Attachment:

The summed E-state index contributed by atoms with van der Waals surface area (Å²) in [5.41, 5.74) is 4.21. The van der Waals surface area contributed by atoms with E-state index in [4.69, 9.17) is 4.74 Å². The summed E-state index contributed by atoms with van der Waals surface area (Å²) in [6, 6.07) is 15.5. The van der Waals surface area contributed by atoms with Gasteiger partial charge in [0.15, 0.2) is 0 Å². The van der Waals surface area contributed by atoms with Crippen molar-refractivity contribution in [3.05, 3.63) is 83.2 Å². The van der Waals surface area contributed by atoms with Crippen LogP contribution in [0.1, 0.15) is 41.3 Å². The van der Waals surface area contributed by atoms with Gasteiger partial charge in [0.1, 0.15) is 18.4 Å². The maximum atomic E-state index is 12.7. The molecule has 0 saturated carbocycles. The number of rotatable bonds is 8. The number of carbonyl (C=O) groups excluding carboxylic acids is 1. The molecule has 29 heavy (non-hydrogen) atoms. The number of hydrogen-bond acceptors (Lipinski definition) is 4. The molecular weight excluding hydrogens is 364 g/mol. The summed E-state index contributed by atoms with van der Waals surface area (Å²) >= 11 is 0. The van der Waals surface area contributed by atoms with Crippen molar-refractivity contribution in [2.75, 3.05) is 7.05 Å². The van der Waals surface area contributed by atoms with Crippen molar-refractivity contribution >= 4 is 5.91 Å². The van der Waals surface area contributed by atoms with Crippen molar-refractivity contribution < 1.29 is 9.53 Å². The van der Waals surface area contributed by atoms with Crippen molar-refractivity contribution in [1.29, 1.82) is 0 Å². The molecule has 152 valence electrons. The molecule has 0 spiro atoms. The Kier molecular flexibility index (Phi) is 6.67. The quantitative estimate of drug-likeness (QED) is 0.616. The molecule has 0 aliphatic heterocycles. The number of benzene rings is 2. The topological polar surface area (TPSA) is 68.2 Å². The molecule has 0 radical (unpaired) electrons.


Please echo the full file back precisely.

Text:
The summed E-state index contributed by atoms with van der Waals surface area (Å²) in [5.41, 5.74) is 4.21. The van der Waals surface area contributed by atoms with E-state index in [4.69, 9.17) is 4.74 Å². The summed E-state index contributed by atoms with van der Waals surface area (Å²) in [6, 6.07) is 15.5. The van der Waals surface area contributed by atoms with Gasteiger partial charge in [0.15, 0.2) is 0 Å². The van der Waals surface area contributed by atoms with Crippen molar-refractivity contribution in [3.05, 3.63) is 83.2 Å². The van der Waals surface area contributed by atoms with Crippen LogP contribution in [0.1, 0.15) is 41.3 Å². The van der Waals surface area contributed by atoms with Gasteiger partial charge in [0.1, 0.15) is 18.4 Å². The maximum atomic E-state index is 12.7. The molecule has 0 saturated carbocycles. The number of rotatable bonds is 8. The number of carbonyl (C=O) groups excluding carboxylic acids is 1. The molecule has 29 heavy (non-hydrogen) atoms. The number of hydrogen-bond acceptors (Lipinski definition) is 4. The molecular weight excluding hydrogens is 364 g/mol. The summed E-state index contributed by atoms with van der Waals surface area (Å²) >= 11 is 0. The van der Waals surface area contributed by atoms with Crippen molar-refractivity contribution in [2.75, 3.05) is 7.05 Å². The van der Waals surface area contributed by atoms with Crippen molar-refractivity contribution >= 4 is 5.91 Å². The van der Waals surface area contributed by atoms with Crippen molar-refractivity contribution < 1.29 is 9.53 Å². The van der Waals surface area contributed by atoms with Crippen molar-refractivity contribution in [1.29, 1.82) is 0 Å². The molecule has 152 valence electrons. The molecule has 0 spiro atoms. The Kier molecular flexibility index (Phi) is 6.67. The quantitative estimate of drug-likeness (QED) is 0.616. The molecule has 0 aliphatic heterocycles. The number of benzene rings is 2. The topological polar surface area (TPSA) is 68.2 Å². The molecule has 0 radical (unpaired) electrons.